Don Willmott

Don Willmott reports on the Internet, technology, and consumer electronics for a wide variety of publications and Web sites. He was Yahoo! Internet Life’s Technology Editor and also spent 14 years at PC Magazine in a variety of editorial positions. Willmott is the author of the book “PC Magazine Best of the Web” (Wiley, 2004). He lives in New York City.

Washington: Surprising Reasons Behind Promising Job Market

Posted In Looking in Tech
D.C.
What’s New This Quarter A long and miserable winter in D.C. coupled with the usual governmental tumult has left federal workers in terrible moods. According to a poll conducted by researcher Market Connections and FierceGovIT, 50 percent of government employees said recent policies were a reason to leave government work, while 39 percent said staffing issues have gotten so bad that mission-critical work is not getting done. “This level of frustration is fueled by policies and budget cuts we’ve seen… continue…

Incentives Lure More Tech Jobs to Austin

Posted In Looking in Tech
Austin Skyline
The big tech job news in the Austin, Texas, area continues to surround Dell, which last year offered a voluntary separation package intended to weed out those who didn’t share its “passion and enthusiasm” for life as a private company. When response to the offer was tepid, Dell laid off a few thousand workers, equaling about 2 percent of its workforce. That doesn’t mean the computer maker’s stopped hiring, though. “We’re hiring in strategic areas of our business, including hardware… continue…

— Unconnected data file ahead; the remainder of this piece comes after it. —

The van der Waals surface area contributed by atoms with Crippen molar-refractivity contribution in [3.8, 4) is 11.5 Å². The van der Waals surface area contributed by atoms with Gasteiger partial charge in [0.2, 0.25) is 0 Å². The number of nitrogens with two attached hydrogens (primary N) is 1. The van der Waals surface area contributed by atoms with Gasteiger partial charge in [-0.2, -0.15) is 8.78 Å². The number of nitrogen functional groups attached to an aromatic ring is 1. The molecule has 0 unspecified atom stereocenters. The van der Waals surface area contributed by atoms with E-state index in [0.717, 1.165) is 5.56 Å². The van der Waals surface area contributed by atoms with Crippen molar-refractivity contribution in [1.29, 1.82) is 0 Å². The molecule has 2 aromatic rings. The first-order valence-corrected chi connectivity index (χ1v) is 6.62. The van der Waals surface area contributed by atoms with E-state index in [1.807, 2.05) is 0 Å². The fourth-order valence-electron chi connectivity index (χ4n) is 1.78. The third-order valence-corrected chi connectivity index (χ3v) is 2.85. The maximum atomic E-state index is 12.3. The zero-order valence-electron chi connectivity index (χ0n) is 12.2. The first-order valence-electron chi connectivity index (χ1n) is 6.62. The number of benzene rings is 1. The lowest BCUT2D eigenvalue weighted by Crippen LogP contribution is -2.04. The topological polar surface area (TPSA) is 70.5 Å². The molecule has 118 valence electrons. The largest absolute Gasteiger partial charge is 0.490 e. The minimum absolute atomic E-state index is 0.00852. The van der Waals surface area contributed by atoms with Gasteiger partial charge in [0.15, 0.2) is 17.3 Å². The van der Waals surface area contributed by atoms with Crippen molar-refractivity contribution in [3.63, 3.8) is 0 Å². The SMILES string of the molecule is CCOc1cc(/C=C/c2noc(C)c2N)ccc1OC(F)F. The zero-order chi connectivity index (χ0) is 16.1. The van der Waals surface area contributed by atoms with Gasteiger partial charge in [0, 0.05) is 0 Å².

In New York, Optimism on Tech Hiring

Posted In Looking in Tech
New York
What’s New This Quarter Silicon Alley is always hungry for talent, and now it has a way of growing its own. A newly arrived “career accelerator” called  Startup Institute, similar to Manhattan-based General Assembly, is offering classes for people who want to reinvent themselves and find a way into the tech economy. Startup Institute teaches skills such as coding and marketing and gives students the cultural know-how to get along in the startup world. Director Christina Wallace says almost 90 percent… continue…

In D.C., IT Procurement Takes Center Stage

Posted In Looking in Tech
Washington D.C.
What’s New This Quarter Washington’s very messy year came to an end with a mid-December plea from President Obama to Silicon Valley’s top executives for advice and guidance in improving the Affordable Care Act’s technological underpinnings. Perhaps the only good thing to come out of the HealthCare.gov disaster is that tough questions about how the government buys and builds information technology are now a topic of serious debate. Editorial writers are calling for smarter IT buying, agile development processes, and… continue…

In Austin, Everyone (Except Dell) Seems to Be Hiring

Posted In Looking in Tech
Austin Skyline
What’s New This Quarter Quarter 4 of 2013 was a vibrant one in Austin, beginning as Dell finally completed its $24.9 billion shareholder buyout. The newly private company is now setting out to cut costs, first offering buyouts to an unknown number of employees through a “voluntary separation program,” and then possibly following it up with layoffs affecting as many as 9,000 workers. That’s a change from February, when the company said, “We do not anticipate job eliminations as a… continue…